Gut Feeling - The science bit
Interview with Jane Ross, NHS training and research officer and owner of Nevo Health by Paul Dale
What follows is an interview with Jane Ross, NHS training and research officer and owner of Nevo Health, (www.edinburghcolonichydrotherapy.com) who was in charge of the colonic hydrotherapy treatment that I write about in Gut Feeling. In order to support the feature with more in depth and scientific information about the digestive system and colonic irrigation in particular, I asked Jane a few questions and these are her answers. See also URL Gut feling: Part two which is an interview with Scotland’s leading colon therapist Anna-Lise Miller from The Institute of Professional Colon Hydrotherapy www.ipch.org.uk
Jane, can you tell me what was the kind of treatment I had the day I came to Nevo
Hi. It was colonic hydrotherapy or colonic irrigation using a gravity system.
Can you briefly explain the procedure?
The colon, bowel or large intestine, is the end section of your digestive system. The colon is approximately 5 feet long and 2 1/2 inches in diameter. Its major functions are the absorption of water and minerals and the formation and elimination of waste.
Colonic Hydrotherapy is simply a warm internal bath that cleanses the body of the poisonous wastes and gasses that can build up over time. The gravity system allows warmed, purified water to be gently introduced into the colon. This helps soften, break up, and remove impacted and dehydrated faecal mucus, parasitic and other waste materials from the colon walls.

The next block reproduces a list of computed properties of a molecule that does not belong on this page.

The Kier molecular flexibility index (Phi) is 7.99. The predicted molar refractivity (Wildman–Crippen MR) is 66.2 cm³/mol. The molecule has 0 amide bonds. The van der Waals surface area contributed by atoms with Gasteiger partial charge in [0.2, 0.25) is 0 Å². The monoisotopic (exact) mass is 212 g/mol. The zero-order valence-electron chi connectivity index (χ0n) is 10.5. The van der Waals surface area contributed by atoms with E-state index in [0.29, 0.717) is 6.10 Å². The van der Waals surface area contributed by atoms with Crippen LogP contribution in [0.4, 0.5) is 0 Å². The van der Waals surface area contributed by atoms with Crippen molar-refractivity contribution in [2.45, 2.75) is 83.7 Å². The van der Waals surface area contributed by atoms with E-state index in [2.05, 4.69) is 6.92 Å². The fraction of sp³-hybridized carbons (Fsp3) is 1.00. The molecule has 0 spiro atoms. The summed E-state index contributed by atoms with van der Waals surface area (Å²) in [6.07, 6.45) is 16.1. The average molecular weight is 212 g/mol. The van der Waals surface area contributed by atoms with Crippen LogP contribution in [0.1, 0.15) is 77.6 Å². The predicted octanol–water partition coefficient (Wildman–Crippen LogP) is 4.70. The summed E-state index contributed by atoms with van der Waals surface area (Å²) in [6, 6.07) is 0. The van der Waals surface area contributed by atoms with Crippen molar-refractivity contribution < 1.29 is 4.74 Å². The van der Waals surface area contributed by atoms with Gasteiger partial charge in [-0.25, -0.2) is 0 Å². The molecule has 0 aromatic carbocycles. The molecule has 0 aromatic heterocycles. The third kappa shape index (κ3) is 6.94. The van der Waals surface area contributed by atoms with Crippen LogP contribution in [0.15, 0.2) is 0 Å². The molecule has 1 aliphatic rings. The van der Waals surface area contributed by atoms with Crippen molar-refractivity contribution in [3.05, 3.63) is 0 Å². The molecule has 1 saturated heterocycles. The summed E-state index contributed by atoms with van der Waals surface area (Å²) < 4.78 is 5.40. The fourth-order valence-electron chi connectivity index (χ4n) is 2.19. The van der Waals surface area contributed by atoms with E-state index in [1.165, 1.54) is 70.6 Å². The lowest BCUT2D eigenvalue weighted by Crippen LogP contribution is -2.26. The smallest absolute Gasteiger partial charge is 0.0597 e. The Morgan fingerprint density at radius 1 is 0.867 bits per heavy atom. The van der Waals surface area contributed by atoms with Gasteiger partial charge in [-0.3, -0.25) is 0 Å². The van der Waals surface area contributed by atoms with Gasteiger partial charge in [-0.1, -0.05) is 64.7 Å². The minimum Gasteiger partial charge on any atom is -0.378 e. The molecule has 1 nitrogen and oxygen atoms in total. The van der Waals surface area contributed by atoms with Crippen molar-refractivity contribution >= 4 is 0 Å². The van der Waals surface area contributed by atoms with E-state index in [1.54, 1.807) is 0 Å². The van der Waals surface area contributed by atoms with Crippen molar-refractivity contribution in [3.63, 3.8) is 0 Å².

No special preparation is necessary before your colonic treatment appointment, although large meals and lots of fluids are not advised.
When visiting a colon hydrotherapist they will expect you to be nervous, but you will be put at ease with a full explanation of the entire process. The treatment room has a very calming décor and equipped with a private bathroom. All equipment used is sterile single use disposable and your dignity is ensured throughout the treatment and the first appointment includes taking your case history, explaining the procedure and the treatment itself. This can take up to I hour – 1 hour 15 minutes
The procedure itself begins with a brief rectal exam carried out, and then a small speculum is introduced 1.5inches (4cm) into the back passage. An inlet and outlet tube is attached to the outside of the speculum. The inlet pipe it attached to the water system and the outlet pipe placed into a sealed drainage system. Throughout the treatment warmed purified water enters the colon and wastewater, waste and gas are removed via the outlet pipe into a dedicated waste drain
The water pressure is carefully controlled and is in fact lower than is normally generated during a bowel movement.
At first, water is fed into the lower bowel whilst you are on your left side, then after about 5 - 10 minutes your therapist will ask you to turn onto your back, and using gentle massage techniques across the bowel profile, will work around the whole bowel assisting the elimination of waste and gas pockets. You will be covered with warm towels and a blanket throughout the procedure.
In all, the colonic treatment takes about 30-45 minutes on the couch.
Does this type of colonic irrigation differ from how it is done elsewhere?
I have had the therapy myself in several of the alternative centres in Edinburgh and Glasgow and the process is very similar.
Was there anything unusual that happened in my treatment? I had to dash to the toilet a few times, is this normal?